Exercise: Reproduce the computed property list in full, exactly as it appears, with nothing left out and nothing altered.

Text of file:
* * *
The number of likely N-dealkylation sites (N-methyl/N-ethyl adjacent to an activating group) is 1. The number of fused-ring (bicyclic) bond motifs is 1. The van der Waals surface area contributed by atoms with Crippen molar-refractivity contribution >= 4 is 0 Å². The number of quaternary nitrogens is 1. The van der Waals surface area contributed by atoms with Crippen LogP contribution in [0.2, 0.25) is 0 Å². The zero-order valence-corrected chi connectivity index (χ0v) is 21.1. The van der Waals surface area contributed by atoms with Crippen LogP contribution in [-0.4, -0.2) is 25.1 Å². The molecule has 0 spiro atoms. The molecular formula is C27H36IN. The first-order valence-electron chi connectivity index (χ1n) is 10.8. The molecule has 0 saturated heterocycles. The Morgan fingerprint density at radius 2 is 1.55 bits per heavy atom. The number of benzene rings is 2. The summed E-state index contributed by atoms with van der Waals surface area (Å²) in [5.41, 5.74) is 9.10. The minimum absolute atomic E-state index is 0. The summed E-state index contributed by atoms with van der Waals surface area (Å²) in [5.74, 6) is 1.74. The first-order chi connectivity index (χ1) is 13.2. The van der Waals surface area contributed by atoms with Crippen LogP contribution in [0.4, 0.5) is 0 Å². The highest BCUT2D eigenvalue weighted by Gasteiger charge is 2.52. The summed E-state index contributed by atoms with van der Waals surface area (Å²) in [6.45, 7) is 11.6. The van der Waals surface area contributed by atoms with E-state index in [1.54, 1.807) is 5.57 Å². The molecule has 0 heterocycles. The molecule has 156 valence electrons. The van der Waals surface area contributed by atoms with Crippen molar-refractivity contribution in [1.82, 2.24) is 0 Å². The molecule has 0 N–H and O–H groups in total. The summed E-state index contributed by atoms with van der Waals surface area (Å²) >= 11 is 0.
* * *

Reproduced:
The number of likely N-dealkylation sites (N-methyl/N-ethyl adjacent to an activating group) is 1. The number of fused-ring (bicyclic) bond motifs is 1. The van der Waals surface area contributed by atoms with Crippen molar-refractivity contribution >= 4 is 0 Å². The number of quaternary nitrogens is 1. The van der Waals surface area contributed by atoms with Crippen LogP contribution in [0.2, 0.25) is 0 Å². The zero-order valence-corrected chi connectivity index (χ0v) is 21.1. The van der Waals surface area contributed by atoms with Crippen LogP contribution in [-0.4, -0.2) is 25.1 Å². The molecule has 0 spiro atoms. The molecular formula is C27H36IN. The first-order valence-electron chi connectivity index (χ1n) is 10.8. The molecule has 0 saturated heterocycles. The Morgan fingerprint density at radius 2 is 1.55 bits per heavy atom. The number of benzene rings is 2. The summed E-state index contributed by atoms with van der Waals surface area (Å²) in [5.41, 5.74) is 9.10. The minimum absolute atomic E-state index is 0. The summed E-state index contributed by atoms with van der Waals surface area (Å²) in [5.74, 6) is 1.74. The first-order chi connectivity index (χ1) is 13.2. The van der Waals surface area contributed by atoms with Crippen LogP contribution in [0.4, 0.5) is 0 Å². The highest BCUT2D eigenvalue weighted by Gasteiger charge is 2.52. The summed E-state index contributed by atoms with van der Waals surface area (Å²) in [6.45, 7) is 11.6. The van der Waals surface area contributed by atoms with E-state index in [1.54, 1.807) is 5.57 Å². The molecule has 0 heterocycles. The molecule has 156 valence electrons. The van der Waals surface area contributed by atoms with Crippen molar-refractivity contribution in [1.82, 2.24) is 0 Å². The molecule has 0 N–H and O–H groups in total. The summed E-state index contributed by atoms with van der Waals surface area (Å²) >= 11 is 0.